The Congressional redistricting lawsuit is back in Cole County Circuit court. Circuit Judge Dan Green sent the case to the Supreme Court, which sent it back.
Green asked political science professor David Kimball if the new map gerrymandered.
Kimball said by the standard that six Republicans and two Democrats would likely hold office under the the newly drawn U.S. House districts … yes.
Donna Turk, a Lee’s Summit resident whose husband is running for Congress on the Republican ticket in that area says the district boundaries don’t need to be so convoluted. And she says there’s no way urban and rural areas can be fairly combined in representation, referring She’s to a portion of suburban Jackson County that has been added to the 6th District, which encompasses nearly all of northern Missouri, which comprises sparsely populated farming communities, not urban and suburban areas.
At issue is whether the newly drawn districts are “as compact as may be” — a constitutional requirement.
“I am a disenfranchised voter now,” Turk says, telling the court she has urban issues and works for urban companies but is now thrown into an agricultural district.
Both urban and rural voters in West Central and Northern Missouri, as well as in Jackson County say their votes are going to be ignored under the new U.S. House map.
Norma Gene Connor, Saline County resident, another plaintiff in the case admits she’s a longtime politically active Democrat in that area.
“I’m a farmer, own farmland.” Lawyer Gerry Greiman asks her to describe nature of that county and she says, “It’s mostly rural, it’s farm land, animals, hogs and cattle. We have an ethanol plant in our county.”
Connor tells the court she’s concerned that an urban Congressman based in Kansas City would not be familiar with rural issues and properly represent her interests in the U.S. House. She says the same is true for nearby Lafayette and Ray counties.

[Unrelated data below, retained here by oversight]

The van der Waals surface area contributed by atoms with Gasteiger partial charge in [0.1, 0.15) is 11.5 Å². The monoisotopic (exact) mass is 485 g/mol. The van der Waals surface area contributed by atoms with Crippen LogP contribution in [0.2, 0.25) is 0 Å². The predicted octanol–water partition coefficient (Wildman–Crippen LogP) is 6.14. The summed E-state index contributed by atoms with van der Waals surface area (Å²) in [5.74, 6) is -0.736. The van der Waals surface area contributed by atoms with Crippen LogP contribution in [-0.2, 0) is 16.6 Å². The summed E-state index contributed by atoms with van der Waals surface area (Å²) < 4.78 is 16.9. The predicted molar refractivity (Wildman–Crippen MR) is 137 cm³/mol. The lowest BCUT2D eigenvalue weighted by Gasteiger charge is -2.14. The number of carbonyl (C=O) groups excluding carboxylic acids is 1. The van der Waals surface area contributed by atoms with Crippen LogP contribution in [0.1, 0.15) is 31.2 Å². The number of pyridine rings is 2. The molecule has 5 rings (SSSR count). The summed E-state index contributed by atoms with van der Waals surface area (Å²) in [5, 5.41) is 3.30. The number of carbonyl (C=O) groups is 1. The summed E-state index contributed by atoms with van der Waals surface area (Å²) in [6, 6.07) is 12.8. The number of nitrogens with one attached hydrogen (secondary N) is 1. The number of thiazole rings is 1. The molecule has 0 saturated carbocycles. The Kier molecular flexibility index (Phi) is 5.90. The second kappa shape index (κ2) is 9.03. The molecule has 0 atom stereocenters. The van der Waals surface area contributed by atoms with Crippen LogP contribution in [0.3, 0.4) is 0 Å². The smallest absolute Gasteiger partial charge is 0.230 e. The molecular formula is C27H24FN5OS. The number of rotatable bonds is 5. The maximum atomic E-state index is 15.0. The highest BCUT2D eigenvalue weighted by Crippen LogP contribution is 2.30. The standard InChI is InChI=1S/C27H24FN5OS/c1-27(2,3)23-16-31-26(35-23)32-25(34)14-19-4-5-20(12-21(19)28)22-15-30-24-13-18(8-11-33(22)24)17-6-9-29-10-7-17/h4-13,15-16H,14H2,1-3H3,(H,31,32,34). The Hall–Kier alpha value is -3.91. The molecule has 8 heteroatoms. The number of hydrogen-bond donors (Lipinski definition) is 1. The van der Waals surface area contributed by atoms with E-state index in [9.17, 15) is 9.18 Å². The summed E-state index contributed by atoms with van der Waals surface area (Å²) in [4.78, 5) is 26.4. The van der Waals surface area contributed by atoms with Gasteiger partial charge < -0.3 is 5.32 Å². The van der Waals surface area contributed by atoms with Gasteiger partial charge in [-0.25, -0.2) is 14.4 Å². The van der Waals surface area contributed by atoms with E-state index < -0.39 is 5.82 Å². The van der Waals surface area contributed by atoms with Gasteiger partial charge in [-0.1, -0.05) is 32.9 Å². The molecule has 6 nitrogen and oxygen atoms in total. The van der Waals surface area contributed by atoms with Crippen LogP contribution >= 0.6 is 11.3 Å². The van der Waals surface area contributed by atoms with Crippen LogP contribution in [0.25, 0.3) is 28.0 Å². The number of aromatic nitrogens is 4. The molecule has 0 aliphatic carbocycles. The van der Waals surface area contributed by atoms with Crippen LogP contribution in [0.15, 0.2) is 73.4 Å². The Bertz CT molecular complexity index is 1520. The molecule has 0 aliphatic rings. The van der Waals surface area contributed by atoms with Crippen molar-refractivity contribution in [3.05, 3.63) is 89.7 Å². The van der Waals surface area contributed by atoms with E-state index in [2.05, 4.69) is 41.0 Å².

Endsley Jones, another witness brought forward by the plaintiff, is a professor at the University of Missouri-St. Louis and resident of University City. He says the map inhibits the ability of Jefferson Co. to have an even economic development approach, particularly important for St. Charles area and other outlying areas.
Another concern brought forward to the court was that the new map mixes media markets, specifically that of Central Missouri and the St. Louis area. Gasconade County was said to be “on the fringe” that gets its news from both places.
Defending the new map include state Solicitor General James Layton and Eddie Greim, a private attorney.
On this second day of testimony, Greim pulled up maps of various districts in California, Arizona, Washington, Colorado, Maryland, Virginia — asking whether they are “compact” by definition.
Thomas Hofeller, a longtime redistricting expert who typically works for GOP operatives, says Missouri is more compact than all of them, many of which were deemed appropriate by the court.
The state Supreme Court has set a Friday deadline for Judge Green to make a decision.
The Cole County Circuit Court will have to issue a ruling on this case as the state senate maps go through a second reapportionment process. The state house district maps will have their day in court Friday, also in Cole County.
Meanwhile, the State House districts will be challenged in Cole Co. Circuit Court Friday and the Supreme Court has ordered that the State Senate maps again go through the reapportionment process.
Congressional districts are redrawn every ten years based on population shifts documented by the U.S. Census. The 2010 Census numbers resulted in the loss of one Congressional seat in Missouri, so the new map draws boundaries for eight districts as opposed to the previous nine.
The current map was approved by the Republican-controlled Legislature. Democratic Gov. Jay Nixon vetoed the map but the legislature overrode the veto.
AUDIO: Jessica Machetta reports (1:22)